He may well be out of step with his backbench, as the British press charges, but that's because his understanding of what's going on is so much better than theirs - he's leaving them behind, in a sense. I suspect that one day, when the dust clears, he'll be understood as having played a vital, visionary role in the West's battle against radical Islam.

Iranian-born journalist Amir Taheri, in a guest article in the London Times, echoes what Blair says: "Many in the Middle East are alarmed by these shifts of power and dread the prospect of the region entering a new dark age under radical Islamist regimes. For this reason, there seems to be much less hostility towards Israel in the wider Arab world than we might expect in the West. There may be no sympathy for Israel as such but many Arabs realise that the current war is over something bigger than a Jewish state with a tiny territory of 10,000 square miles, less than one per cent of Saudi Arabia's land mass.

This war is one of many battles to be fought between those who wish to join the modern world, warts and all, and those who think they have an alternative. This is a war between the West and what one might describe as 'The Rest', this time represented by radical Islamism. All the talk of a ceasefire, all the diplomatic gesticulations may ultimately mean little in what is an existential conflict."

01 August 2006

If you want to know why France has been so quiet on the subject of Lebanon, remind yourself of the 1980s, when Iran and its proxy, Hezbollah, gave the French a series of bloody noses. Olivier Guitta, a foreign affairs and counterterrorism consultant in Washington, observes in the Weekly Standard that recently, "Only on the matter of putting Hezbollah on the EU's list of terrorist organizations has France continued to drag its feet. Hezbollah is a political party, say the French, and to declare it a terrorist organization could destabilize Lebanon.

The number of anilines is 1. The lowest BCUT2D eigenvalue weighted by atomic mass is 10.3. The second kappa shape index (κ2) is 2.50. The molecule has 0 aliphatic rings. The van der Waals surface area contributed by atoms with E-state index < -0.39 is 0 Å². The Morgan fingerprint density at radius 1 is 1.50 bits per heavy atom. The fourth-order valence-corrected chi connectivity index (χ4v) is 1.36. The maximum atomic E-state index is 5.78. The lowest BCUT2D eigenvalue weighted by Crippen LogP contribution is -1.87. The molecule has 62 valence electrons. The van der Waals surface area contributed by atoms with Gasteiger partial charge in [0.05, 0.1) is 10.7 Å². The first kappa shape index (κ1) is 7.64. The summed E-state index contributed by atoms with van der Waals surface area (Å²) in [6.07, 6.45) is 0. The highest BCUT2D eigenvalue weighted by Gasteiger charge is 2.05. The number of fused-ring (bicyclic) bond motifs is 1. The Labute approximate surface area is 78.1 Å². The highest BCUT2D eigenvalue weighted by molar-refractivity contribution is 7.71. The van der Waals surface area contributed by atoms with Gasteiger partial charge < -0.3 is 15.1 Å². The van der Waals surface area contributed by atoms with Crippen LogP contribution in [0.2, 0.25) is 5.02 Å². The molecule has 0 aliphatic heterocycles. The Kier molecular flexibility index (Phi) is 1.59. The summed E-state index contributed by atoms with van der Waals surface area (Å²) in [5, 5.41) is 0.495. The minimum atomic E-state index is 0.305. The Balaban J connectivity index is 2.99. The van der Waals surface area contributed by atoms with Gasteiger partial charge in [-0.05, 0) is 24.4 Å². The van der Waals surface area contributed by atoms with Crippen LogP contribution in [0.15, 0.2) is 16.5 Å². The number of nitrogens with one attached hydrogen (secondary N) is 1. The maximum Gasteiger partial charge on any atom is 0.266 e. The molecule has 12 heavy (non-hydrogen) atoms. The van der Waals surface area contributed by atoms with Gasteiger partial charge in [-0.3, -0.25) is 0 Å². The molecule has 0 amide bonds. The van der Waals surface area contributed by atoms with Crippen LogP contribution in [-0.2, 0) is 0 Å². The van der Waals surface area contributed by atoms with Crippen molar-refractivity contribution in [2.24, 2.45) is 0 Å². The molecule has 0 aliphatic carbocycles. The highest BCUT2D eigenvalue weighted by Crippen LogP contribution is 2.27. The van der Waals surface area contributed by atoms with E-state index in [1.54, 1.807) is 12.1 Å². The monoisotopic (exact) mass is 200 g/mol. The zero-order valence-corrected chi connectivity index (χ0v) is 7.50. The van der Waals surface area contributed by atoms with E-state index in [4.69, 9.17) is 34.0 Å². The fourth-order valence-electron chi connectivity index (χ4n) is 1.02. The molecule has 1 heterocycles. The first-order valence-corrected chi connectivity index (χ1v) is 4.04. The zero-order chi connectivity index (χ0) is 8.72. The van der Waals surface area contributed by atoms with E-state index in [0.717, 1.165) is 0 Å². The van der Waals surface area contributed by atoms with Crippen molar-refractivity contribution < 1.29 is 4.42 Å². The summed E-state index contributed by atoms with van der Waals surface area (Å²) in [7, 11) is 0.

"Yet France is edging toward linking the T-word with Hezbollah...last year, Iran threatened to reactivate its deadly proxy, Hezbollah, if France were to take a harsher stance against it at the UN Security Council. This may explain why President Chirac delivered a speech on terrorism on January 19, 2006, in which he declared that in case of a terrorist attack against French allies (most likely the Gulf monarchies) and/or national interests (including oil facilities), the French response might be nuclear. The message was clearly intended for Iran - and Hezbollah.

"Since the current fighting in Lebanon began on July 12, after Hezbollah fighters killed eight Israeli soldiers and abducted two more, France's reactions have been a mixed bag. While Chirac has criticized Israel for using 'disproportionate force', he has also said there is 'no other long-term solution' than to disarm Hezbollah 'as soon as possible'.

Western opinion is in grave danger of misinterpreting the tragedy of Qana, according to the Times of London. "The speed and reach of modern communications give society today more information than any before. This does not mean, though, that we are necessarily always well informed. Perspective is often clouded by the impact of the latest development. This is especially true of recent events in the Middle East.

"The human response to images of dead children and the grief of the bereaved is an emotional one: the sooner this stops, the better. If only it were that simple. This conflict is about much more than a spat across the Israel-Lebanon border.

"There will never be peace in the region as long as Hezbollah, backed by its sponsoring regimes in Iran and Syria, is allowed to threaten Israel militarily."

31 July 2006